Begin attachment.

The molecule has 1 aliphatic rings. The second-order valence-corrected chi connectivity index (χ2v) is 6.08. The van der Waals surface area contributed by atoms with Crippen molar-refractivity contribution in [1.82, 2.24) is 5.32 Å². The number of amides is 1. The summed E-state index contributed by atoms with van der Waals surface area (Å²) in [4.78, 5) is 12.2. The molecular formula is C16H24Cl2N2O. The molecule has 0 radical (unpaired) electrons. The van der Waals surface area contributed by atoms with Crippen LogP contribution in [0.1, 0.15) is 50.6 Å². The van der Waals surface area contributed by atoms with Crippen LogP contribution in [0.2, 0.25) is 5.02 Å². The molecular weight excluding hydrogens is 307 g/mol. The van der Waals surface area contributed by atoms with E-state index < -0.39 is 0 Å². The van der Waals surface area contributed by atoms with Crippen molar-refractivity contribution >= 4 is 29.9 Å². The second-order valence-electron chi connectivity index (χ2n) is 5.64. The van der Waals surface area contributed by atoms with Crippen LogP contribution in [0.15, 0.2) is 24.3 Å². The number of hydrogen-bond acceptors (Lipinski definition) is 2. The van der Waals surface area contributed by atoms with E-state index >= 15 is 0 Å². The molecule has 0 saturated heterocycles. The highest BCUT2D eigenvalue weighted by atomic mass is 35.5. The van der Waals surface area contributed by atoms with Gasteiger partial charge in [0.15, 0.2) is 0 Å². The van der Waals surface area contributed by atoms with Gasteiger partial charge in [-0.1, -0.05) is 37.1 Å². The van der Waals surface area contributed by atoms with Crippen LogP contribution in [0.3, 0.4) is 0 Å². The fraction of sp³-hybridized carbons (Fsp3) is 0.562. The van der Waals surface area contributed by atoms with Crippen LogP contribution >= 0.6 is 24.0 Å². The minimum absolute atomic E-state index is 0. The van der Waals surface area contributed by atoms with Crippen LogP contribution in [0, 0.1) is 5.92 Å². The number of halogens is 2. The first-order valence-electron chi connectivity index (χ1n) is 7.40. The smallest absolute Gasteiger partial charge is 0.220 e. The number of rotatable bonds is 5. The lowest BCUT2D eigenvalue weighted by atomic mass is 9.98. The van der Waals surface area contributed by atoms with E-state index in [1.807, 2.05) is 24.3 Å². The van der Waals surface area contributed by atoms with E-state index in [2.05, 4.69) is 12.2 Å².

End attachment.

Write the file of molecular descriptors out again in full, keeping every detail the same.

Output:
The molecule has 1 aliphatic rings. The second-order valence-corrected chi connectivity index (χ2v) is 6.08. The van der Waals surface area contributed by atoms with Crippen molar-refractivity contribution in [1.82, 2.24) is 5.32 Å². The number of amides is 1. The summed E-state index contributed by atoms with van der Waals surface area (Å²) in [4.78, 5) is 12.2. The molecular formula is C16H24Cl2N2O. The molecule has 0 radical (unpaired) electrons. The van der Waals surface area contributed by atoms with Crippen LogP contribution in [0.1, 0.15) is 50.6 Å². The van der Waals surface area contributed by atoms with Crippen LogP contribution in [0.2, 0.25) is 5.02 Å². The molecular weight excluding hydrogens is 307 g/mol. The van der Waals surface area contributed by atoms with E-state index < -0.39 is 0 Å². The van der Waals surface area contributed by atoms with Crippen molar-refractivity contribution >= 4 is 29.9 Å². The second-order valence-electron chi connectivity index (χ2n) is 5.64. The van der Waals surface area contributed by atoms with Crippen LogP contribution in [0.15, 0.2) is 24.3 Å². The number of hydrogen-bond acceptors (Lipinski definition) is 2. The van der Waals surface area contributed by atoms with E-state index >= 15 is 0 Å². The molecule has 0 saturated heterocycles. The highest BCUT2D eigenvalue weighted by atomic mass is 35.5. The van der Waals surface area contributed by atoms with Gasteiger partial charge in [0.15, 0.2) is 0 Å². The van der Waals surface area contributed by atoms with Gasteiger partial charge in [-0.1, -0.05) is 37.1 Å². The van der Waals surface area contributed by atoms with Crippen LogP contribution in [0.3, 0.4) is 0 Å². The fraction of sp³-hybridized carbons (Fsp3) is 0.562. The van der Waals surface area contributed by atoms with Crippen LogP contribution >= 0.6 is 24.0 Å². The minimum absolute atomic E-state index is 0. The van der Waals surface area contributed by atoms with Crippen LogP contribution in [0, 0.1) is 5.92 Å². The number of halogens is 2. The first-order valence-electron chi connectivity index (χ1n) is 7.40. The smallest absolute Gasteiger partial charge is 0.220 e. The number of rotatable bonds is 5. The lowest BCUT2D eigenvalue weighted by atomic mass is 9.98. The van der Waals surface area contributed by atoms with E-state index in [1.807, 2.05) is 24.3 Å². The van der Waals surface area contributed by atoms with E-state index in [2.05, 4.69) is 12.2 Å².